Pandipathu is situated in the Peppara Wild Life Sanctuary bordering Mundanthurai Tiger Reserve of Tamil Nadu. In earlier days the Britishers exploited the regions such as Briemore, Ponmudi, Bonacaud, Athirumala etc to the full cultivating coffee and tea plantations. But these hillocks were not accessible by motor and so they used to travel in horses and these horse tracks still exists. Pandipath was once used as a breakpoint enroute Athirumalai and Bonacaud plantation sites from Ponmudi. There was once a shelter for the horses which has now been converted into a small concrete building by the Forest Department.
“Pandi” means Pandinadu which is local name of Tamil Nadu and “Pathu” means ten. Pandipath is 10 miles from Kallar region which might be the reason to name this place as Pandipath,
Pandipathu is almost 60KM from Trivandrum via Vithura –Bonacaud. Its almost 10KM from Bonacaud through the hillocks. One fine morning, four of us, Shinu, Nazar Sreejith and me reached the Kanithadam check post near Bonacaud and we were joined by Mr Varghese who is a 76yr old “young” man. As advised by Varghesettan we parked our vehicle in one of the Bonacuad tea estate factory office which is 4KM from the actual Bonacaud Bus Station.
A three hour trek is required to reach the top. The first half an hour trek through the plantation region too reach the horse track from Kallar region, almost made our lungs burst. Varghesettan, the “young chap” was seen smiling watching the apathy of four of us. On our way through we were listening to the history of place described by Vargheseattan and that made our trek enjoyable. We soon saw the first milestone showing 7th mile. 3 more miles to reach the pandipath region. It took almost 3 hours to reach the 9th mile point where the forest shelter is situated. We almost ran the last lap as we were welcomed by a sudden drizzle. The beauty of the place is something supernatural. It’s exactly Heaven on earth. We kept our bags and all in the forest shelter which is a small one with a single room and kitchen. The shelter is safeguarded against wild with a trench around. The utensils and other things required for preparing food was sponsored by an Advocate who is a frequent visitor here. There was no signal in our mobile but Nazar somehow got connection standing out of the shelter.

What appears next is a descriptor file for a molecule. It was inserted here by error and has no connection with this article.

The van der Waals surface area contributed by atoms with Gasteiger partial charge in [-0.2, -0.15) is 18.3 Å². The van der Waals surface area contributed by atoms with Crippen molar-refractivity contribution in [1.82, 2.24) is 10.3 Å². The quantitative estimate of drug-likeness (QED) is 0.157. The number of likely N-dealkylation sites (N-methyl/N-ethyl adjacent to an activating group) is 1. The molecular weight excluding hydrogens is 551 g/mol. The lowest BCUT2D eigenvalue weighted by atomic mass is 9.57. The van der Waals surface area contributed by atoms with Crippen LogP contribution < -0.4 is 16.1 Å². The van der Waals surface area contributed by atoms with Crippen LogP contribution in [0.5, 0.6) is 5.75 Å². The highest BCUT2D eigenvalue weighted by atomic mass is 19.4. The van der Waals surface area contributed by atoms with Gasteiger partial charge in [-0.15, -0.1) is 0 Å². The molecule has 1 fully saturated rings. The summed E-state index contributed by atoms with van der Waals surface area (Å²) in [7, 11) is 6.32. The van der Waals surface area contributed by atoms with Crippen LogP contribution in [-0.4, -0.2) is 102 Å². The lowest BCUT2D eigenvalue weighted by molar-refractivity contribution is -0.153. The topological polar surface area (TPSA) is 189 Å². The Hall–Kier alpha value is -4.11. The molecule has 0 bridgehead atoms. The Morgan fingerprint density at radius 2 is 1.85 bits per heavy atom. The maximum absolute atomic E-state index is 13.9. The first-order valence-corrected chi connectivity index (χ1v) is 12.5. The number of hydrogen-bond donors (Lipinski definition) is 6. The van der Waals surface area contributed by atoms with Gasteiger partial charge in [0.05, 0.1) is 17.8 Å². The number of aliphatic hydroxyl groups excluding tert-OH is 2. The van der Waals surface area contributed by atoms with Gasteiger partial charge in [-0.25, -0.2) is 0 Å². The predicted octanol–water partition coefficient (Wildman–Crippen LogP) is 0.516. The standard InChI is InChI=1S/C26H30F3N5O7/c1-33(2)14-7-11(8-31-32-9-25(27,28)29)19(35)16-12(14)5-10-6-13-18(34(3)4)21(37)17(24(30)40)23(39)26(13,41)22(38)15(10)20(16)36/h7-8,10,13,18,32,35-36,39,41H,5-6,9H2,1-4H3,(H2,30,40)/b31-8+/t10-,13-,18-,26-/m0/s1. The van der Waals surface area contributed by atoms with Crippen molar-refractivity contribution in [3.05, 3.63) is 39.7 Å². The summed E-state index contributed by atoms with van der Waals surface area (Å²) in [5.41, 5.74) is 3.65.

When the rain subsided we went for a walk through the hillocks. Vargheseattan was engaged in preparing food for us. He warned us not to move far as the place is dangerous for Bison. Once this place was notorious for bison hunting. We enjoyed the evening walking through the grasslands and the attack of leeches were least bothered. Cheemunchi hills are seen on the back side of the shelter from where the Vamanapuram river and Karamana river originates. When the daylight was fading Vargheseattan called us back saying that we can go for a walk in the morning. We were lucky that once we reached the shelter the rain started strengthening with heavy breeze. The sound of the breeze blowing through the heavy woods was threatening. We had a nice evening listening to Varheseattan’s stories and experience and we were happy not to sleep for that night.
Early in the morning when the sun rays embraced the water filled grasslands and reflected like in a mirror, Vargheseattan guided us towards the 10th mile which the pandinadu. This region has boundaries with Mundanthurai Wild life sanctuary of Tamil Nadu. We saw the 10th mile stone indicating that we are going to cross the boundary. The horse track route to Athirumalai enroute Agasthyarkoodam was clear. We walked further around 2KM in the Mundanthurai Reserve where there is a watch point of Tamil Nadu Forest Department. The presence of tiger in the region was evident from the pug marks shown by Vargheseattan
Our plans to go to Cheemunchi hills did not work as there was chances of rain and since we were all set for a revisit; we decided to return after having our breakfast. We reached our starting point in one and half hours time and as usual planning for the schedule of the next visit.